One of the most egregious examples is the corporate socialist scheme of loaning Government funds at below market rates to the banks while denying such loans to homeowners facing foreclosure. (Remember the obvious: saving those homeowners meant saving the homes…which were owned by the banks! Helping corporations may not help any actual human except the CEO; helping people helps everyone…and every corporation.) Apparently, Jamie Dimon and his very small circle of good buddies at Goldman Sachs, Citibank, Bank of America, and Wells Fargo, etc. [for the list of culprits, see The Warmonger Report] felt that they could not compete on equal terms (i.e., paying equal rates for loans) with the average American homeowner. No socialism for individuals! No Sir! That would be un-American. If a man can’t pay his mortgage, then he deserves to sleep in the gutter. But a banker earning $25M a year, well, now, anyone can see, that’s a different thing altogether. You don’t expect Jamie Dimon to play on a level playing field with the likes of you, do ya? Huh, do yah?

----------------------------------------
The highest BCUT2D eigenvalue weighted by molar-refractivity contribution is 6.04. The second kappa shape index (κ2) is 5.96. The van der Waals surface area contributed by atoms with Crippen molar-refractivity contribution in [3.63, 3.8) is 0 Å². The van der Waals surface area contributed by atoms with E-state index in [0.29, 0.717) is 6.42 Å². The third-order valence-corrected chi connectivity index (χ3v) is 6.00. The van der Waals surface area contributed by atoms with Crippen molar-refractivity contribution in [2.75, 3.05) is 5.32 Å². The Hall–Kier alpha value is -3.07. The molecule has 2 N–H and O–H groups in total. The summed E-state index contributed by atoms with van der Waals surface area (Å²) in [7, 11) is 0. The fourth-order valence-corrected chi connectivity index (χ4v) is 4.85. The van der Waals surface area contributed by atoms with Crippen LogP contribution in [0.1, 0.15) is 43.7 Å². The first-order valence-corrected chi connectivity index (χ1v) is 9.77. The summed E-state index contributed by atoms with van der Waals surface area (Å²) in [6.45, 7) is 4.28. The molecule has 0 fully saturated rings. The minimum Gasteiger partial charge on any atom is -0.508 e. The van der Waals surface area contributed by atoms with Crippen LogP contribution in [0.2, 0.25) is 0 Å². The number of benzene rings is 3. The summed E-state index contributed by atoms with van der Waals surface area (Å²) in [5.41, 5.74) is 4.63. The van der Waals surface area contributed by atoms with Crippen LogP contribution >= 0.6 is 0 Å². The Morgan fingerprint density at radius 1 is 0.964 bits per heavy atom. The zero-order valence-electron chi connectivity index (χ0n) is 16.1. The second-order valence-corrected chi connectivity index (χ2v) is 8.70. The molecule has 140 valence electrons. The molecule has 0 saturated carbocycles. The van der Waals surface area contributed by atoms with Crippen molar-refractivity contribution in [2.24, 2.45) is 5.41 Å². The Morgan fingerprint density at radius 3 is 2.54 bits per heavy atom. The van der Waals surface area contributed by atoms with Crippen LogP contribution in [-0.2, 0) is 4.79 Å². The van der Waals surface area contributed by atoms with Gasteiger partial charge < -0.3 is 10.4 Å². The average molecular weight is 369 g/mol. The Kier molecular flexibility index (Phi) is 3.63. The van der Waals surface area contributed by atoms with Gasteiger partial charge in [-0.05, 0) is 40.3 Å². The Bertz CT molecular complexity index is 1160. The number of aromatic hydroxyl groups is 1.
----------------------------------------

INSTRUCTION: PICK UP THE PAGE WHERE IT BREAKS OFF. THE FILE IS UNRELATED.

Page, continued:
The evidence of this closely guarded secret policy of corporate socialism has been emerging slowly:

The Federal Reserve and the big banks fought for more than two years to keep details of the largest bailout in U.S. history a secret. Now, the rest of the world can see what it was missing.

The Fed didn’t tell anyone which banks were in trouble so deep they required a combined $1.2 trillion on Dec. 5, 2008, their single neediest day. Bankers didn’t mention that they took tens of billions of dollars in emergency loans at the same time they were assuring investors their firms were healthy. And no one calculated until now that banks reaped an estimated $13 billion of income by taking advantage of the Fed’s below-market rates….

Add up guarantees and lending limits, and the Fed had committed $7.77 trillion as of March 2009 to rescuing the financial system, more than half the value of everything produced in the U.S. that year. [Bloomberg 11/28/11]

How the banks managed this cute trick is no mystery any more. As Senator Bernie Sanders of Vt. noted:

At a time when small businesses could not get affordable loans to create jobs, the Fed was providing trillions in secret loans to some of the largest banks and corporations in America that were well represented on the boards of the Federal Reserve Banks. [As quoted by Abby Ziment, “Naming Names: Jamie Dimon Is Not Alone,” in Common Dreams 6/15/12].

As Zimet points out, “the bankers bailed out themselves.”